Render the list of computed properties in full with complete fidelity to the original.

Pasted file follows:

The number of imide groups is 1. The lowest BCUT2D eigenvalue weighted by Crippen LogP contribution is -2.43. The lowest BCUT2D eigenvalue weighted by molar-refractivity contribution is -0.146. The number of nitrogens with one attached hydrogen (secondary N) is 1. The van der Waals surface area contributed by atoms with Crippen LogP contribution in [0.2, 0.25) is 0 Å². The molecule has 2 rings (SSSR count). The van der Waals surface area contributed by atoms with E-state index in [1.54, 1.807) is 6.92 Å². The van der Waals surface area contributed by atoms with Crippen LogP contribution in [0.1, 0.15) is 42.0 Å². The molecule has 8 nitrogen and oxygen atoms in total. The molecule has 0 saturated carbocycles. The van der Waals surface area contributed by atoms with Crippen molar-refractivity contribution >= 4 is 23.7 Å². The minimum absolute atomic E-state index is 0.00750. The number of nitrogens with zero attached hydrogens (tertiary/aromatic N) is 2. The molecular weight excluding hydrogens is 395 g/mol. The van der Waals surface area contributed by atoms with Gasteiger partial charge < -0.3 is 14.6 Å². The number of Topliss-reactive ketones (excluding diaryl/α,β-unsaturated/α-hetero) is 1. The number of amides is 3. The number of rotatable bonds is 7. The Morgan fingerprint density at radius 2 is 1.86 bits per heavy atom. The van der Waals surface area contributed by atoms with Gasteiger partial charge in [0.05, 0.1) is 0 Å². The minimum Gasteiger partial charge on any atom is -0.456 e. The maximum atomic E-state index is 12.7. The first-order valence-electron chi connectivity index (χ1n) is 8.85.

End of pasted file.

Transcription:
The number of imide groups is 1. The lowest BCUT2D eigenvalue weighted by Crippen LogP contribution is -2.43. The lowest BCUT2D eigenvalue weighted by molar-refractivity contribution is -0.146. The number of nitrogens with one attached hydrogen (secondary N) is 1. The van der Waals surface area contributed by atoms with Crippen LogP contribution in [0.2, 0.25) is 0 Å². The molecule has 2 rings (SSSR count). The van der Waals surface area contributed by atoms with E-state index in [1.54, 1.807) is 6.92 Å². The van der Waals surface area contributed by atoms with Crippen LogP contribution in [0.1, 0.15) is 42.0 Å². The molecule has 8 nitrogen and oxygen atoms in total. The molecule has 0 saturated carbocycles. The van der Waals surface area contributed by atoms with Crippen molar-refractivity contribution >= 4 is 23.7 Å². The minimum absolute atomic E-state index is 0.00750. The number of nitrogens with zero attached hydrogens (tertiary/aromatic N) is 2. The molecular weight excluding hydrogens is 395 g/mol. The van der Waals surface area contributed by atoms with Gasteiger partial charge < -0.3 is 14.6 Å². The number of Topliss-reactive ketones (excluding diaryl/α,β-unsaturated/α-hetero) is 1. The number of amides is 3. The number of rotatable bonds is 7. The Morgan fingerprint density at radius 2 is 1.86 bits per heavy atom. The van der Waals surface area contributed by atoms with Gasteiger partial charge in [0.05, 0.1) is 0 Å². The minimum Gasteiger partial charge on any atom is -0.456 e. The maximum atomic E-state index is 12.7. The first-order valence-electron chi connectivity index (χ1n) is 8.85.